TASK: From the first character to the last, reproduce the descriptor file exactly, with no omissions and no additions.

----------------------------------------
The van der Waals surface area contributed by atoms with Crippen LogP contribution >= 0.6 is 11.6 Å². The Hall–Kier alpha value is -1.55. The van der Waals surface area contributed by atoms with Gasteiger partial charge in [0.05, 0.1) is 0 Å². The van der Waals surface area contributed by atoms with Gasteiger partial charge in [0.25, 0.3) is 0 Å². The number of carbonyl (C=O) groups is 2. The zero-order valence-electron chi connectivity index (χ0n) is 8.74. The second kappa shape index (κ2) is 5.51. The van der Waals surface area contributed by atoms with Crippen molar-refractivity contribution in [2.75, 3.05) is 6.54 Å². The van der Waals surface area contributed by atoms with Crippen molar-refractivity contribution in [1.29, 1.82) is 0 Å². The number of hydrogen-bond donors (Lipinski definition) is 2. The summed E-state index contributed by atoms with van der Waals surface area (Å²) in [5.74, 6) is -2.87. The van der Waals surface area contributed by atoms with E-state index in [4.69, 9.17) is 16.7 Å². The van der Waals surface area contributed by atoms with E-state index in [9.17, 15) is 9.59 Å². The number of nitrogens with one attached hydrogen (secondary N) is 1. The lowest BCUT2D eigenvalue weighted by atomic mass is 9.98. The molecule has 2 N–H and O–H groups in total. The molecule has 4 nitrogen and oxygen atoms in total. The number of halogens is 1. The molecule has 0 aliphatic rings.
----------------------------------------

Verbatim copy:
The van der Waals surface area contributed by atoms with Crippen LogP contribution >= 0.6 is 11.6 Å². The Hall–Kier alpha value is -1.55. The van der Waals surface area contributed by atoms with Gasteiger partial charge in [0.05, 0.1) is 0 Å². The van der Waals surface area contributed by atoms with Gasteiger partial charge in [0.25, 0.3) is 0 Å². The number of carbonyl (C=O) groups is 2. The zero-order valence-electron chi connectivity index (χ0n) is 8.74. The second kappa shape index (κ2) is 5.51. The van der Waals surface area contributed by atoms with Crippen molar-refractivity contribution in [2.75, 3.05) is 6.54 Å². The van der Waals surface area contributed by atoms with Crippen molar-refractivity contribution in [1.29, 1.82) is 0 Å². The number of hydrogen-bond donors (Lipinski definition) is 2. The summed E-state index contributed by atoms with van der Waals surface area (Å²) in [5.74, 6) is -2.87. The van der Waals surface area contributed by atoms with E-state index in [4.69, 9.17) is 16.7 Å². The van der Waals surface area contributed by atoms with E-state index in [9.17, 15) is 9.59 Å². The number of nitrogens with one attached hydrogen (secondary N) is 1. The lowest BCUT2D eigenvalue weighted by atomic mass is 9.98. The molecule has 2 N–H and O–H groups in total. The molecule has 4 nitrogen and oxygen atoms in total. The number of halogens is 1. The molecule has 0 aliphatic rings.